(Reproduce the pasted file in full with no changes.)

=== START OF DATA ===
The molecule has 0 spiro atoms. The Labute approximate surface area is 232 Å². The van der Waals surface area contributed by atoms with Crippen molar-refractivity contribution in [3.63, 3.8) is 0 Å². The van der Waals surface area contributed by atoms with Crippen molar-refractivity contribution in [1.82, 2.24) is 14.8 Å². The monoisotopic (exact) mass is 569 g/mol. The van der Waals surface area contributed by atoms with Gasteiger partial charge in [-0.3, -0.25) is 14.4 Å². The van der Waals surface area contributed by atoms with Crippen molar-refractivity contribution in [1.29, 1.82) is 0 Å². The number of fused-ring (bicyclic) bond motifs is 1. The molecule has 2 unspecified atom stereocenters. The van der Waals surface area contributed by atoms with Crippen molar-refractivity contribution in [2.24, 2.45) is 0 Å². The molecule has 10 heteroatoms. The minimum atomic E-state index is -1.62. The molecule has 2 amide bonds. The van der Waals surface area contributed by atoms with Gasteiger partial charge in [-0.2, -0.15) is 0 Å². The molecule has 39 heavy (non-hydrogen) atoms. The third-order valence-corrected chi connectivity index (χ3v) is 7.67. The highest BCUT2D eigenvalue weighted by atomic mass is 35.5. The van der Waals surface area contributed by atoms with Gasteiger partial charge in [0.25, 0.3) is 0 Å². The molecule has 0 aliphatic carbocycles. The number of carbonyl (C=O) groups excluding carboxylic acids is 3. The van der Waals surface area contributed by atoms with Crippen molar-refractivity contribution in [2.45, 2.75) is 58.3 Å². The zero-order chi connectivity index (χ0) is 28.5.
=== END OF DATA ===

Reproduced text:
The molecule has 0 spiro atoms. The Labute approximate surface area is 232 Å². The van der Waals surface area contributed by atoms with Crippen molar-refractivity contribution in [3.63, 3.8) is 0 Å². The van der Waals surface area contributed by atoms with Crippen molar-refractivity contribution in [1.82, 2.24) is 14.8 Å². The monoisotopic (exact) mass is 569 g/mol. The van der Waals surface area contributed by atoms with Gasteiger partial charge in [-0.3, -0.25) is 14.4 Å². The van der Waals surface area contributed by atoms with Crippen molar-refractivity contribution in [1.29, 1.82) is 0 Å². The number of fused-ring (bicyclic) bond motifs is 1. The molecule has 2 unspecified atom stereocenters. The van der Waals surface area contributed by atoms with Crippen molar-refractivity contribution in [2.24, 2.45) is 0 Å². The molecule has 10 heteroatoms. The minimum atomic E-state index is -1.62. The molecule has 2 amide bonds. The van der Waals surface area contributed by atoms with Gasteiger partial charge in [-0.2, -0.15) is 0 Å². The molecule has 39 heavy (non-hydrogen) atoms. The third-order valence-corrected chi connectivity index (χ3v) is 7.67. The highest BCUT2D eigenvalue weighted by atomic mass is 35.5. The van der Waals surface area contributed by atoms with Gasteiger partial charge in [0.25, 0.3) is 0 Å². The molecule has 0 aliphatic carbocycles. The number of carbonyl (C=O) groups excluding carboxylic acids is 3. The van der Waals surface area contributed by atoms with Crippen molar-refractivity contribution in [2.45, 2.75) is 58.3 Å². The zero-order chi connectivity index (χ0) is 28.5.